Objectives: The purpose of this study was to compare independent impacts of two levels of self-reported hearing and vision impairment on subsequent disability, physical functioning, mental health, and social functioning.
Design: A 1-year prospective cohort study.
Setting: San Francisco Bay Area, California.
Participants: Two thousand four hundred forty-two community-dwelling men and women age 50 to 102 from the Alameda County Study (California).
Measurements: Hearing and vision impairment were assessed in 1994. Outcomes, measured in 1995, included physical disability (activities of daily living, instrumental activities of daily living, physical performance, mobility, and lack of participation in activities), mental health (self-assessed, major depressive episode), and social functioning (feeling left out, feeling lonely, hard to feel close to others, inability to pay attention). All 1995 outcomes were adjusted for baseline 1994 values.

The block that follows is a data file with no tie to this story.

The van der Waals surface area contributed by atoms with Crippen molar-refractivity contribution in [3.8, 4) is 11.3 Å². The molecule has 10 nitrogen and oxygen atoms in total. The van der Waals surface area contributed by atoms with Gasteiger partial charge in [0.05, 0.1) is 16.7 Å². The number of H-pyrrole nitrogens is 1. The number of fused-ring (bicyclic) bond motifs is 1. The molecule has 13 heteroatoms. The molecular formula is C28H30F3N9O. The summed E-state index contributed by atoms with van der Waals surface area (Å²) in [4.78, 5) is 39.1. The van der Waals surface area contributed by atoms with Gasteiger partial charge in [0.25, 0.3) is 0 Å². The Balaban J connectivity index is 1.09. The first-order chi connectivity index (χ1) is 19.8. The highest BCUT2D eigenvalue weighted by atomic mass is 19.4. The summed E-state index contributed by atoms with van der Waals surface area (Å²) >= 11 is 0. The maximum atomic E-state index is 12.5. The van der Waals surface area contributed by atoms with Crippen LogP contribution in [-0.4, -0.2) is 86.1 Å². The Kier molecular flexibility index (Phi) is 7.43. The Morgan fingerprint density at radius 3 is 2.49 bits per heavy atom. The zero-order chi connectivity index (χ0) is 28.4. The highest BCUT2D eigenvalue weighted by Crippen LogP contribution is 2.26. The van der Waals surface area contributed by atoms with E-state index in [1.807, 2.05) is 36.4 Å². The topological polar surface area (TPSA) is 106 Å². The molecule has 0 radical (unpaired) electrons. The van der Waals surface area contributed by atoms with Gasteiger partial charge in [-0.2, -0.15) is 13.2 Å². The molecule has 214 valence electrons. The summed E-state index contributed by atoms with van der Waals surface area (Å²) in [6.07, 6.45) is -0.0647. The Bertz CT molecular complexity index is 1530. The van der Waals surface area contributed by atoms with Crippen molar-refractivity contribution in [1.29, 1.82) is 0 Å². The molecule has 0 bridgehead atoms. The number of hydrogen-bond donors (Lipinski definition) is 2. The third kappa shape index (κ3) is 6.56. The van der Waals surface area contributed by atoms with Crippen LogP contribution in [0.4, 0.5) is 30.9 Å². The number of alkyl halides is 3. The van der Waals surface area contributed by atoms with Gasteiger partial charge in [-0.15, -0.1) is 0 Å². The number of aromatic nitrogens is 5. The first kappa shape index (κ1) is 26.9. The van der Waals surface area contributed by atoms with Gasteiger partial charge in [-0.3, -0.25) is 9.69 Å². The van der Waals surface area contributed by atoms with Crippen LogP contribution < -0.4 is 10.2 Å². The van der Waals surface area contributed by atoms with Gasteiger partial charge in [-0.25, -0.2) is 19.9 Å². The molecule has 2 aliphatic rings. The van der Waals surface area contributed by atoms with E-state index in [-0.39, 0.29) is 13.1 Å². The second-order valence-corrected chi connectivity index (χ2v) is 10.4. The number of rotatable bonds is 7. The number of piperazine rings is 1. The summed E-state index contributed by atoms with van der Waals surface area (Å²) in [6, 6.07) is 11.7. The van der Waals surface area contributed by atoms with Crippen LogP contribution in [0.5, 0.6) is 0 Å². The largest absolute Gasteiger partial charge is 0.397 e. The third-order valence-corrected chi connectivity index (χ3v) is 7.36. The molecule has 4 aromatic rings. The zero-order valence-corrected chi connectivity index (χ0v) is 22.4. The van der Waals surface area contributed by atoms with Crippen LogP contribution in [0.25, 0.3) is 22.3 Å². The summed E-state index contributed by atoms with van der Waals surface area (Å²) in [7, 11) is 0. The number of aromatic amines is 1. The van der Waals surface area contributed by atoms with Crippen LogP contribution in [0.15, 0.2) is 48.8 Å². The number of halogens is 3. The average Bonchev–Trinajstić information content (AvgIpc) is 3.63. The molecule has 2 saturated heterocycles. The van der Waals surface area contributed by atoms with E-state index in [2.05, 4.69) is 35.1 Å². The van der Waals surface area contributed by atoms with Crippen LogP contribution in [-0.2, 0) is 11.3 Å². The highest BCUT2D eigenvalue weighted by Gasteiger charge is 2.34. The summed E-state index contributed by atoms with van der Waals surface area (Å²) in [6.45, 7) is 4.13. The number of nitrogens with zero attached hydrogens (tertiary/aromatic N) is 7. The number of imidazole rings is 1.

Results: Both impairments had strong independent impacts on subsequent functioning. Vision impairment exerted a more wide-ranging impact on functional status, ranging from physical disability to social functioning. However, the results also highlighted the importance of hearing impairment, even when mild.
Conclusions: These impairments can be partially ameliorated through prevention, assessment, and treatment strategies. Greater attention to sensory impairments by clinicians, patients, public health advocates, and researchers is needed to enhance functioning in older adults.